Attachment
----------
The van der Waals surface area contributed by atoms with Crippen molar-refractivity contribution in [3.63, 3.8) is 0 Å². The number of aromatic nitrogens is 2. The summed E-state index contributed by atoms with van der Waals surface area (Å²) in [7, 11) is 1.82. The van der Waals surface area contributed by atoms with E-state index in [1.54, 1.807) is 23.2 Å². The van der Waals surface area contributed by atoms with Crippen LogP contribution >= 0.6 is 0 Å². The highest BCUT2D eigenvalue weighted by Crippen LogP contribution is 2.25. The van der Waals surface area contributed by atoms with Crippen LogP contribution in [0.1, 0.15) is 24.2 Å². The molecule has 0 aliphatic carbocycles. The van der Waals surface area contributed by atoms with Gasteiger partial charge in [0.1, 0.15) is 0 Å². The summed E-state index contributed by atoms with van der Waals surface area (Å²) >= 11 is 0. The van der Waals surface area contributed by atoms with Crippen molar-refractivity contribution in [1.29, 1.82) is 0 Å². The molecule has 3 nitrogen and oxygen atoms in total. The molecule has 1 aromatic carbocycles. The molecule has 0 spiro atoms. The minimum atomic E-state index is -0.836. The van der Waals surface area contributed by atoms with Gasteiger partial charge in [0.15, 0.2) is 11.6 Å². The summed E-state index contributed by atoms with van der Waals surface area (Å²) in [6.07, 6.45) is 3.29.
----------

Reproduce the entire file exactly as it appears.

The van der Waals surface area contributed by atoms with Crippen molar-refractivity contribution in [3.63, 3.8) is 0 Å². The number of aromatic nitrogens is 2. The summed E-state index contributed by atoms with van der Waals surface area (Å²) in [7, 11) is 1.82. The van der Waals surface area contributed by atoms with E-state index in [1.54, 1.807) is 23.2 Å². The van der Waals surface area contributed by atoms with Crippen LogP contribution >= 0.6 is 0 Å². The highest BCUT2D eigenvalue weighted by Crippen LogP contribution is 2.25. The van der Waals surface area contributed by atoms with Crippen LogP contribution in [0.1, 0.15) is 24.2 Å². The molecule has 0 aliphatic carbocycles. The van der Waals surface area contributed by atoms with Gasteiger partial charge in [0.1, 0.15) is 0 Å². The summed E-state index contributed by atoms with van der Waals surface area (Å²) >= 11 is 0. The van der Waals surface area contributed by atoms with Crippen molar-refractivity contribution in [1.29, 1.82) is 0 Å². The molecule has 3 nitrogen and oxygen atoms in total. The molecule has 1 aromatic carbocycles. The molecule has 0 spiro atoms. The minimum atomic E-state index is -0.836. The van der Waals surface area contributed by atoms with Gasteiger partial charge in [0.15, 0.2) is 11.6 Å². The summed E-state index contributed by atoms with van der Waals surface area (Å²) in [6.07, 6.45) is 3.29.